Anyone have a fat ebike?- Mtbr.com
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  1. #1
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    Anyone have a fat ebike?

    If so, what brand, and how do you like it? I'm specially interested in the Norco Bigfoot ebike.

  2. #2
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    Quote Originally Posted by Radium View Post
    If so, what brand, and how do you like it? I'm specially interested in the Norco Bigfoot ebike.
    If you can ride a small frame, this is the best deal you are going to find: https://www.motostrano.com/Felt-Lebo...-p/lebowsk.htm

    I don't have a fat ebike, but I've ridden fat bikes, and while you would think a suspension fork was overkill, it isn't. It helps mitigate the bouncing effect you get with super fat, low pressure tires.

    I've found that the conditions in which a fat bike is effective are so narrow that it is not worth adding one to my collection. I live in CO, and the deep powder is not the place a fat bike works well. Also, we tend to get a lot of crust on top of deep sugar snow, and that is pretty impossible to ride in, even with a fat bike.

    The trails need to be groomed, or the snow needs to be packed solid to make a fat bike fun. If you have access to that, go for it. Or, if you ride a lot of sand.

  3. #3
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    I ride a lot of sand on my drop bar bike with 40c's

    Anyone have a fat  ebike?-img_5486.jpg

    One thing for sure if you are riding a lot of soft surface with any wheel sized eBike you better have lot's of battery on board because the resistance eats wh's. As mentioned using packed trails is best for winter riding but you can ride the with much narrower tires also. I used to ride 2.2's with non power assist on snowmobile tracks all the time when I lived in winter.

    Plus riding eBikes in the winter months means cold batteries which don't perform as well as when they are warm.
    A bike by any other name is still a bike.

  4. #4
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    Haibike Full FatSix......with over 6200 miles on the odometer and counting. What would you like to know?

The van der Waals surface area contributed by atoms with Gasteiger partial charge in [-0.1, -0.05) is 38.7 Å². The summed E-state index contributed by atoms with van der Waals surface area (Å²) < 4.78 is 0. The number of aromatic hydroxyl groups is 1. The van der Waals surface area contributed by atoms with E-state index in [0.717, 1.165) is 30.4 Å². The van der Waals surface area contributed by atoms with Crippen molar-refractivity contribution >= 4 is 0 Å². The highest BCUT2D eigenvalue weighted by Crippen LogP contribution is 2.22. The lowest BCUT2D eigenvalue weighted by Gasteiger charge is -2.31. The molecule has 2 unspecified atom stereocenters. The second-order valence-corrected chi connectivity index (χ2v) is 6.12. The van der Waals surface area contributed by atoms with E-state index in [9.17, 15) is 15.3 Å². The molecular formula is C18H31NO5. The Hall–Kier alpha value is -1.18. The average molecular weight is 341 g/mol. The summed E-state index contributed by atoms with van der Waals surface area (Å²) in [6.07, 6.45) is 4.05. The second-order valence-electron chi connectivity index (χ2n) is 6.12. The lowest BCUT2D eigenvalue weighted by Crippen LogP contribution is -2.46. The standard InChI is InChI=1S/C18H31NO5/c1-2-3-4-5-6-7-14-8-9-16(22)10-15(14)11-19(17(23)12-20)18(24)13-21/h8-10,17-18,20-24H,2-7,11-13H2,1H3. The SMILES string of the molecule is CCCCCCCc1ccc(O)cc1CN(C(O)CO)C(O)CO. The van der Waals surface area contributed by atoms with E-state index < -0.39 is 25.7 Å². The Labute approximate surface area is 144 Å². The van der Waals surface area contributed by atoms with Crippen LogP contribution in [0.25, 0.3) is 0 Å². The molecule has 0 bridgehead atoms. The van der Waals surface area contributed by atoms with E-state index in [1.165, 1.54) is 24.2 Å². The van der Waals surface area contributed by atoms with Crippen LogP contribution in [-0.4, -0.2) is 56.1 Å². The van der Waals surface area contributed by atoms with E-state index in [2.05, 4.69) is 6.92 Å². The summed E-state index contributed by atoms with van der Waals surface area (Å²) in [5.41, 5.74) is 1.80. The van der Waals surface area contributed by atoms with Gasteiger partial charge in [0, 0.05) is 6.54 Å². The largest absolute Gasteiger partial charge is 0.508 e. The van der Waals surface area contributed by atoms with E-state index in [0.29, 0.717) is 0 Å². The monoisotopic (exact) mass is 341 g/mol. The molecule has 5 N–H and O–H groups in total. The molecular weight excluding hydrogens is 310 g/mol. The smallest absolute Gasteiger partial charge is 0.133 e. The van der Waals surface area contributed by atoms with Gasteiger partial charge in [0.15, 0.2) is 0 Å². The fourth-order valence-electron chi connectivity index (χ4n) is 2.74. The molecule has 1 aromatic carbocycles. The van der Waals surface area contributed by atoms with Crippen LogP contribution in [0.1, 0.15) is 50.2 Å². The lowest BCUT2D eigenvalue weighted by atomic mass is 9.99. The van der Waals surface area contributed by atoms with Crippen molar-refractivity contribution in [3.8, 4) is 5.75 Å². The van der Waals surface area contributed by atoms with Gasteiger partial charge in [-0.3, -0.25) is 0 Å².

Anyone have a fat  ebike?-100_2566.jpg

    Anyone have a fat  ebike?-100_3315.jpg

  5. #5
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    Mike, that is quite a brutal-looking ride! Will it cruise on pavement at 20 mph ? And if so, for how long? I'm a pretty strong peddler, and I could contribute to quite a bit of the task.
    I can't imagine having my feet on pedals and NOT pedaling!
    Most of my rides have a degree of "urban" in them, like about 5 miles+, before I hit the trails.

    I'm kinda toying with the fat bike possibility as I'm getting closer to 70, and I'm also gravitating towards a "one bike" lifestyle.

  6. #6
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    I guess I'm really looking at an e-fat bike with some suspension as a replacement for four other bikes' solution.

  7. #7
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    Thanks gor posting this...
    ...following!

    Yes. very interested in the Fat E stuff!

    Sent from my SM-G950U using Tapatalk

  8. #8
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    Hi Radium. You can find my ride reports with this bike over on the "Fatbiking & Health" thread in the fat bikes forum; a solid near 2 years of ride reports, photos, thoughts on my rides and this bike.

    My previous ride before the Full FatSix was a Specialized Fatboy. The Yamaha powered Haibike has been so much fun for me that the Fatboy pretty much collects dust in the garage.....

    This fatbike is powered by the Yamaha PW drive system, with a 400wh Yamaha battery. 4.0 inch wide Schwalbe Jumbo Jims (set up tubeless), Rock Shox front and rear shocks. Magura MT5 brakes. Front Old Man Mountain rack to accept a pair of Ortlieb bags if I am going extra long distance. I'll be in the process of fitting a rear rack, with the goal of making this a fatbike with touring capabilities.

    You must pedal this bike in order for the electric assistance to add power appropriate to whatever power setting you go to; High power, Standard Power, Eco, Eco+ or no assist if you wish. High and Standard power gives you the greatest assist. Eco is a notch below standard in power delivery, but it begins to feel much as if you are pedaling a 56 pound fatbike. Eco+ is pretty much no different than no assist.